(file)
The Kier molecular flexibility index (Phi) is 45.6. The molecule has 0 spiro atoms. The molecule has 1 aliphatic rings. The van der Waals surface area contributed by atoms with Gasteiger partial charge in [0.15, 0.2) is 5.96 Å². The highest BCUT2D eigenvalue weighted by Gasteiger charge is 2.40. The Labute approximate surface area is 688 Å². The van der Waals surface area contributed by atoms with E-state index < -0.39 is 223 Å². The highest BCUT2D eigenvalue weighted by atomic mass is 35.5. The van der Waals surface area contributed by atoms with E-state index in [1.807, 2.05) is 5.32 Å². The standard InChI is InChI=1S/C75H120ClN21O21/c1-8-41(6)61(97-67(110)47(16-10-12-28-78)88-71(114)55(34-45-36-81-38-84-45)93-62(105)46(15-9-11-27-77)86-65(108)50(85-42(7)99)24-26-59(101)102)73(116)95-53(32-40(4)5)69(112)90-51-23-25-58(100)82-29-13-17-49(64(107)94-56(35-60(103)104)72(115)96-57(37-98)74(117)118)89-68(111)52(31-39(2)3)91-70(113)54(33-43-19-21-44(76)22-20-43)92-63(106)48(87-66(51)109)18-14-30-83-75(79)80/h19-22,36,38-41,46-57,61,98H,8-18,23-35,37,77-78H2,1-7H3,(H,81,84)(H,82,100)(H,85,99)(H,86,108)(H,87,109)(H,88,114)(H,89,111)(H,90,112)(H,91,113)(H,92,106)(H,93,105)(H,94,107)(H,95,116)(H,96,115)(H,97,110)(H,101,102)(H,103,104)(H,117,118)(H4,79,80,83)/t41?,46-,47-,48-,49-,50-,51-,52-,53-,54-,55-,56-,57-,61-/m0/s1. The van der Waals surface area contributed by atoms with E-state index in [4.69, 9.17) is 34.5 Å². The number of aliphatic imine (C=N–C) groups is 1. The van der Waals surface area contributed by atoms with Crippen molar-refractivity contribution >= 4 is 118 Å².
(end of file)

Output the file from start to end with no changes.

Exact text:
The Kier molecular flexibility index (Phi) is 45.6. The molecule has 0 spiro atoms. The molecule has 1 aliphatic rings. The van der Waals surface area contributed by atoms with Gasteiger partial charge in [0.15, 0.2) is 5.96 Å². The highest BCUT2D eigenvalue weighted by Gasteiger charge is 2.40. The Labute approximate surface area is 688 Å². The van der Waals surface area contributed by atoms with E-state index < -0.39 is 223 Å². The highest BCUT2D eigenvalue weighted by atomic mass is 35.5. The van der Waals surface area contributed by atoms with E-state index in [1.807, 2.05) is 5.32 Å². The standard InChI is InChI=1S/C75H120ClN21O21/c1-8-41(6)61(97-67(110)47(16-10-12-28-78)88-71(114)55(34-45-36-81-38-84-45)93-62(105)46(15-9-11-27-77)86-65(108)50(85-42(7)99)24-26-59(101)102)73(116)95-53(32-40(4)5)69(112)90-51-23-25-58(100)82-29-13-17-49(64(107)94-56(35-60(103)104)72(115)96-57(37-98)74(117)118)89-68(111)52(31-39(2)3)91-70(113)54(33-43-19-21-44(76)22-20-43)92-63(106)48(87-66(51)109)18-14-30-83-75(79)80/h19-22,36,38-41,46-57,61,98H,8-18,23-35,37,77-78H2,1-7H3,(H,81,84)(H,82,100)(H,85,99)(H,86,108)(H,87,109)(H,88,114)(H,89,111)(H,90,112)(H,91,113)(H,92,106)(H,93,105)(H,94,107)(H,95,116)(H,96,115)(H,97,110)(H,101,102)(H,103,104)(H,117,118)(H4,79,80,83)/t41?,46-,47-,48-,49-,50-,51-,52-,53-,54-,55-,56-,57-,61-/m0/s1. The van der Waals surface area contributed by atoms with E-state index in [4.69, 9.17) is 34.5 Å². The number of aliphatic imine (C=N–C) groups is 1. The van der Waals surface area contributed by atoms with Crippen molar-refractivity contribution >= 4 is 118 Å².